Former U of W Prof Writing Book on Evangelicalism

By Longhurst, John | Winnipeg Free Press, September 19, 2020 | Go to article overview

Former U of W Prof Writing Book on Evangelicalism


Longhurst, John, Winnipeg Free Press


Ever since the 2016 U.S. presidential election, there has been a lot of focus on evangelical Christians in that country. Specifically, why so many of them voted for Donald Trump — and why they continue to support him.

That support has prompted some evangelicals in other countries to put distance between themselves and their American co-religionists, and to try to define what evangelicalism means in their own nations.

One of the leading voices for that in Canada is John Stackhouse, a professor of religious studies at New Brunswick’s Crandall University.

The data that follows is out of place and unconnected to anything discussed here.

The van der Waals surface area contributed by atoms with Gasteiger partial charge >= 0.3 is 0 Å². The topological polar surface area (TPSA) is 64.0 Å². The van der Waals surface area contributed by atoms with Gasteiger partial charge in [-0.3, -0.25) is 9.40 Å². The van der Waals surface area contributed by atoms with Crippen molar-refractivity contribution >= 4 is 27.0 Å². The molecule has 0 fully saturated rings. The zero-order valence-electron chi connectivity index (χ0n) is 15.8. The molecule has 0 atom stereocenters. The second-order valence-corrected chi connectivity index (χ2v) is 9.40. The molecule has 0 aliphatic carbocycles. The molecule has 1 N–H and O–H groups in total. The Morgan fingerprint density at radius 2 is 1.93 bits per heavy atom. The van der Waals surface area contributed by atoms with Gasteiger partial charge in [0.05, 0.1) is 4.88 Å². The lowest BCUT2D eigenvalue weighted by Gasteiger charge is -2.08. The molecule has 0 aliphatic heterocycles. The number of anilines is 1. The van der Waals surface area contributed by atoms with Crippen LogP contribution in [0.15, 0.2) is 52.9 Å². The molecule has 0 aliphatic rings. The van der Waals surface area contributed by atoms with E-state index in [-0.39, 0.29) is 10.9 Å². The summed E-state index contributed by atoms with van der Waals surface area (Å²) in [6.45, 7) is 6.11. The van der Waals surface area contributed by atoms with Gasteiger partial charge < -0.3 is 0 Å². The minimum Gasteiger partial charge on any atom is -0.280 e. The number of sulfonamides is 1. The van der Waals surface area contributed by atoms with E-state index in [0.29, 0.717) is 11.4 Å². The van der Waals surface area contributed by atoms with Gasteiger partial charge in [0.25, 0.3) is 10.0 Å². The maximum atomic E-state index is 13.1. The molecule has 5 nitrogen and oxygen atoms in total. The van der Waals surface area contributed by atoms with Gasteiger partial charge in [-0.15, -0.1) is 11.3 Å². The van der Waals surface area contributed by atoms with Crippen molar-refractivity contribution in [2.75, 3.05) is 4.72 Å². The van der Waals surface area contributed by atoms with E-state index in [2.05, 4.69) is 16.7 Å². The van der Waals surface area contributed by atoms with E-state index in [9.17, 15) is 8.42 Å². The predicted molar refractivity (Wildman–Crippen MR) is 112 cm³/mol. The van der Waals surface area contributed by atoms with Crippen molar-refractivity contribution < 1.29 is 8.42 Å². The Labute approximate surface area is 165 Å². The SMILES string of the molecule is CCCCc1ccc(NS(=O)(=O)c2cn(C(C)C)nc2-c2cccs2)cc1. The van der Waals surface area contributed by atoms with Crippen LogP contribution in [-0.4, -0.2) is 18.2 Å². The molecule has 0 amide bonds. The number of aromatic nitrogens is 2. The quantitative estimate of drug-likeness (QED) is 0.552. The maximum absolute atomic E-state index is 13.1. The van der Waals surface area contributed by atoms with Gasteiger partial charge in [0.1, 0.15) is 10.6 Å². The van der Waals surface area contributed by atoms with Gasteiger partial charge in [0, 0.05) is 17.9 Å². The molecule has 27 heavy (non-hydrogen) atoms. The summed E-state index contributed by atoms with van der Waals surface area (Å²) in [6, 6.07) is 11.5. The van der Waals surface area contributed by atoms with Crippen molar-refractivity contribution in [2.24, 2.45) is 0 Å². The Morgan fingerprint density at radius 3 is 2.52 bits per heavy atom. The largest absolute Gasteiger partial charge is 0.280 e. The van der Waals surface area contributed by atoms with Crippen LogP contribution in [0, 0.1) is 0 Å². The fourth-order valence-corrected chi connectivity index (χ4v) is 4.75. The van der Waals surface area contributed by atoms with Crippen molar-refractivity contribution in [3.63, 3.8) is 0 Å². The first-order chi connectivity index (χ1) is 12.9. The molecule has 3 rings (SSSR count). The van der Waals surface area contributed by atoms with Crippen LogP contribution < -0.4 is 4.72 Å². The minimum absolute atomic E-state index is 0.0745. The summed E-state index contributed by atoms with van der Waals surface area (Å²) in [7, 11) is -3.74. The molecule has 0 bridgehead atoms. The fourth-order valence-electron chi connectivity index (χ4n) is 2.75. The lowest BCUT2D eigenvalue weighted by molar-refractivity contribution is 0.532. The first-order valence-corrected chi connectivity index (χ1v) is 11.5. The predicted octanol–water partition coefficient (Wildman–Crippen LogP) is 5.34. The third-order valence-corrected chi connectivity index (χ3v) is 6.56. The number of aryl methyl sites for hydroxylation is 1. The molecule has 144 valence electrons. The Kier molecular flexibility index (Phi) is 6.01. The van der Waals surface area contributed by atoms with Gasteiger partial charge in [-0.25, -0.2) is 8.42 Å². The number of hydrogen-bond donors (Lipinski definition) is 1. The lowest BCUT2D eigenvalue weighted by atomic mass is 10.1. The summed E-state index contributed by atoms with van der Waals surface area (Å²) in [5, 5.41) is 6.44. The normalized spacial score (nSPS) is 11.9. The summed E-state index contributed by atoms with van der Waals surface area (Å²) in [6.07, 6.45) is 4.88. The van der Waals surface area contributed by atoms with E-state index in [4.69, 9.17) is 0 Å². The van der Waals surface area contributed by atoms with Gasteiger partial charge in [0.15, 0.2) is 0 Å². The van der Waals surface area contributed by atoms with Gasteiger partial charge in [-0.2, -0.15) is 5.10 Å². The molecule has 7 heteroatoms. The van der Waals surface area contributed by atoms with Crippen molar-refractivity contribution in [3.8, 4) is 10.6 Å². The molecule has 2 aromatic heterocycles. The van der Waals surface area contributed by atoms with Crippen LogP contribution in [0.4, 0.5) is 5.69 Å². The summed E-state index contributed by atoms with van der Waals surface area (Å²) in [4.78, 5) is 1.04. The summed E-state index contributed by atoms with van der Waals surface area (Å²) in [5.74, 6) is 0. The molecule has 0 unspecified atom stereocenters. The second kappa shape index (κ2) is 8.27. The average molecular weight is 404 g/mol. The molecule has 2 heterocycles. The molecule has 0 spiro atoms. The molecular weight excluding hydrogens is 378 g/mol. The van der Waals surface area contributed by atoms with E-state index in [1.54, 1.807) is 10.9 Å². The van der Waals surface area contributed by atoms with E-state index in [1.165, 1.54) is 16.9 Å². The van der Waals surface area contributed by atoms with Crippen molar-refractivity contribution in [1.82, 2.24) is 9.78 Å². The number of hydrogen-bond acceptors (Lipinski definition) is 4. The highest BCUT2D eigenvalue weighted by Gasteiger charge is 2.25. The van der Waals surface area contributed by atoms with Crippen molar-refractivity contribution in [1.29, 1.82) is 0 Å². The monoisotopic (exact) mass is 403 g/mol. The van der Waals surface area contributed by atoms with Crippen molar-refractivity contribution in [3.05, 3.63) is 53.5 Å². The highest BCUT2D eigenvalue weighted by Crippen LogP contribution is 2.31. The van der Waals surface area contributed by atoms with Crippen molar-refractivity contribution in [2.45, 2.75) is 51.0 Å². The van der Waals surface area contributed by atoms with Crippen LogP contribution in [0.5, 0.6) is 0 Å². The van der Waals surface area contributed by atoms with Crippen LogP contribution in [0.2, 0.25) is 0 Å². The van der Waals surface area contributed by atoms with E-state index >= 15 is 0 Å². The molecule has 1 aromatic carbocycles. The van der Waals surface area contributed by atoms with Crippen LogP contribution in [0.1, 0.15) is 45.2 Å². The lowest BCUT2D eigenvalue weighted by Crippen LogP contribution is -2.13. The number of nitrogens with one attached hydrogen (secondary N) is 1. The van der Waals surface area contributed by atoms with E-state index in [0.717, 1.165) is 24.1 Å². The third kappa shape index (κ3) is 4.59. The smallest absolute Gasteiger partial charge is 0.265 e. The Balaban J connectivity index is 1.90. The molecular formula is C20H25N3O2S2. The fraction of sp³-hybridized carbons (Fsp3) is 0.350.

Stackhouse, who formerly taught at the University of Winnipeg, is writing a book on evangelicalism — what it is, what it isn’t, and how it is different from what we see in the U.S. — for Oxford University Press. Before it comes out next year, I asked him a few questions about the book and the state of evangelicalism today.

John Longhurst: What prompted you to want to write this book?

John Stackhouse: Evangelicalism is widely recognized but not widely understood. There are lots of simplistic versions of it, from critics who think it means just “fundamentalism” or “Trump supporters” to people who think it means just “true Christianity.”

So because I have been a historian of evangelicalism, a theologian within evangelicalism, and a journalist on behalf of evangelicalism, I thought I could help a wide audience see evangelicalism as the richly interesting style of Christianity it has been for almost 300 years.